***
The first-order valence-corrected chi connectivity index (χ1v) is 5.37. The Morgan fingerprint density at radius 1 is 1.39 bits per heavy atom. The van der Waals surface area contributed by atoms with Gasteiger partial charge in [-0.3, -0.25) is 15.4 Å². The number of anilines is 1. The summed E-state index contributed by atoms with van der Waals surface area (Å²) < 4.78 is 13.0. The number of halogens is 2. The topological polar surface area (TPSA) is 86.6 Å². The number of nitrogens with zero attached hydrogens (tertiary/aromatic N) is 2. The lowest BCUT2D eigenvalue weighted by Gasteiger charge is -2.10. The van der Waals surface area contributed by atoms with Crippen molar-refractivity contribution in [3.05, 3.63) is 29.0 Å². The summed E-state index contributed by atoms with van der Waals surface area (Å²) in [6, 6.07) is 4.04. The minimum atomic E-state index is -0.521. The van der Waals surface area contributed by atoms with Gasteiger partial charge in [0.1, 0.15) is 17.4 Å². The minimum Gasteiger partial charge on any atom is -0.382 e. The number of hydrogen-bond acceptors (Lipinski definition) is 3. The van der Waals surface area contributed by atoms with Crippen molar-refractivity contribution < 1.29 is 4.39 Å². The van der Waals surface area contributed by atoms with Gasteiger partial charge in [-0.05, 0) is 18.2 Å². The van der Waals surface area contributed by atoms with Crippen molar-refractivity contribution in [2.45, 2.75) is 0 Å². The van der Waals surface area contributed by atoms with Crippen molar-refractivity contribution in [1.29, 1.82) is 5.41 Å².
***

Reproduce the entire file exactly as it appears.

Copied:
The first-order valence-corrected chi connectivity index (χ1v) is 5.37. The Morgan fingerprint density at radius 1 is 1.39 bits per heavy atom. The van der Waals surface area contributed by atoms with Gasteiger partial charge in [-0.3, -0.25) is 15.4 Å². The number of anilines is 1. The summed E-state index contributed by atoms with van der Waals surface area (Å²) < 4.78 is 13.0. The number of halogens is 2. The topological polar surface area (TPSA) is 86.6 Å². The number of nitrogens with zero attached hydrogens (tertiary/aromatic N) is 2. The lowest BCUT2D eigenvalue weighted by Gasteiger charge is -2.10. The van der Waals surface area contributed by atoms with Crippen molar-refractivity contribution in [3.05, 3.63) is 29.0 Å². The summed E-state index contributed by atoms with van der Waals surface area (Å²) in [6, 6.07) is 4.04. The minimum atomic E-state index is -0.521. The van der Waals surface area contributed by atoms with Gasteiger partial charge in [0.1, 0.15) is 17.4 Å². The minimum Gasteiger partial charge on any atom is -0.382 e. The number of hydrogen-bond acceptors (Lipinski definition) is 3. The van der Waals surface area contributed by atoms with Crippen molar-refractivity contribution < 1.29 is 4.39 Å². The van der Waals surface area contributed by atoms with Gasteiger partial charge in [-0.05, 0) is 18.2 Å². The van der Waals surface area contributed by atoms with Crippen molar-refractivity contribution in [2.45, 2.75) is 0 Å². The van der Waals surface area contributed by atoms with Crippen molar-refractivity contribution in [1.29, 1.82) is 5.41 Å².